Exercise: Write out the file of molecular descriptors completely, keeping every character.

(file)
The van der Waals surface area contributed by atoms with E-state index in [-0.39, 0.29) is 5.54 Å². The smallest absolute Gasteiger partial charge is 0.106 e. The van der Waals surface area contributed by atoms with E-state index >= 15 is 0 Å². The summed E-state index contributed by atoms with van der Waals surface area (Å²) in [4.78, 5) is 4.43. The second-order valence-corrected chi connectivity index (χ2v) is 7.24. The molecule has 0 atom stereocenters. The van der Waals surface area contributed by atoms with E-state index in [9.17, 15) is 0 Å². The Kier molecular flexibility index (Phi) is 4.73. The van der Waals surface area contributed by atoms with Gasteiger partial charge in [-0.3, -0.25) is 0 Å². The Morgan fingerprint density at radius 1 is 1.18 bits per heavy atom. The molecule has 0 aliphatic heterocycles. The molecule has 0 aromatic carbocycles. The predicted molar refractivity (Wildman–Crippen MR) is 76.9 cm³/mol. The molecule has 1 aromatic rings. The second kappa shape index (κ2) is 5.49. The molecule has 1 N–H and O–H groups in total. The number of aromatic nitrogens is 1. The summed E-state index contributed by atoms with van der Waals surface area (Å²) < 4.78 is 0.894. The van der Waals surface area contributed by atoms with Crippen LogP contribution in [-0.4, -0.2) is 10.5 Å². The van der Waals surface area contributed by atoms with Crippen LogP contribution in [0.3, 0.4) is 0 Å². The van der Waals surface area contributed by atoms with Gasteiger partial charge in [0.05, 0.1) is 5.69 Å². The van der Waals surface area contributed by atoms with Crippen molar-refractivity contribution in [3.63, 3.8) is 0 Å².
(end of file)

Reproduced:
The van der Waals surface area contributed by atoms with E-state index in [-0.39, 0.29) is 5.54 Å². The smallest absolute Gasteiger partial charge is 0.106 e. The van der Waals surface area contributed by atoms with E-state index >= 15 is 0 Å². The summed E-state index contributed by atoms with van der Waals surface area (Å²) in [4.78, 5) is 4.43. The second-order valence-corrected chi connectivity index (χ2v) is 7.24. The molecule has 0 atom stereocenters. The van der Waals surface area contributed by atoms with E-state index in [9.17, 15) is 0 Å². The Kier molecular flexibility index (Phi) is 4.73. The van der Waals surface area contributed by atoms with Gasteiger partial charge in [-0.3, -0.25) is 0 Å². The Morgan fingerprint density at radius 1 is 1.18 bits per heavy atom. The molecule has 0 aliphatic heterocycles. The molecule has 0 aromatic carbocycles. The predicted molar refractivity (Wildman–Crippen MR) is 76.9 cm³/mol. The molecule has 1 aromatic rings. The second kappa shape index (κ2) is 5.49. The molecule has 1 N–H and O–H groups in total. The number of aromatic nitrogens is 1. The summed E-state index contributed by atoms with van der Waals surface area (Å²) < 4.78 is 0.894. The van der Waals surface area contributed by atoms with Crippen LogP contribution in [-0.4, -0.2) is 10.5 Å². The van der Waals surface area contributed by atoms with Crippen LogP contribution in [0.3, 0.4) is 0 Å². The van der Waals surface area contributed by atoms with Gasteiger partial charge in [0.05, 0.1) is 5.69 Å². The van der Waals surface area contributed by atoms with Crippen molar-refractivity contribution in [3.63, 3.8) is 0 Å².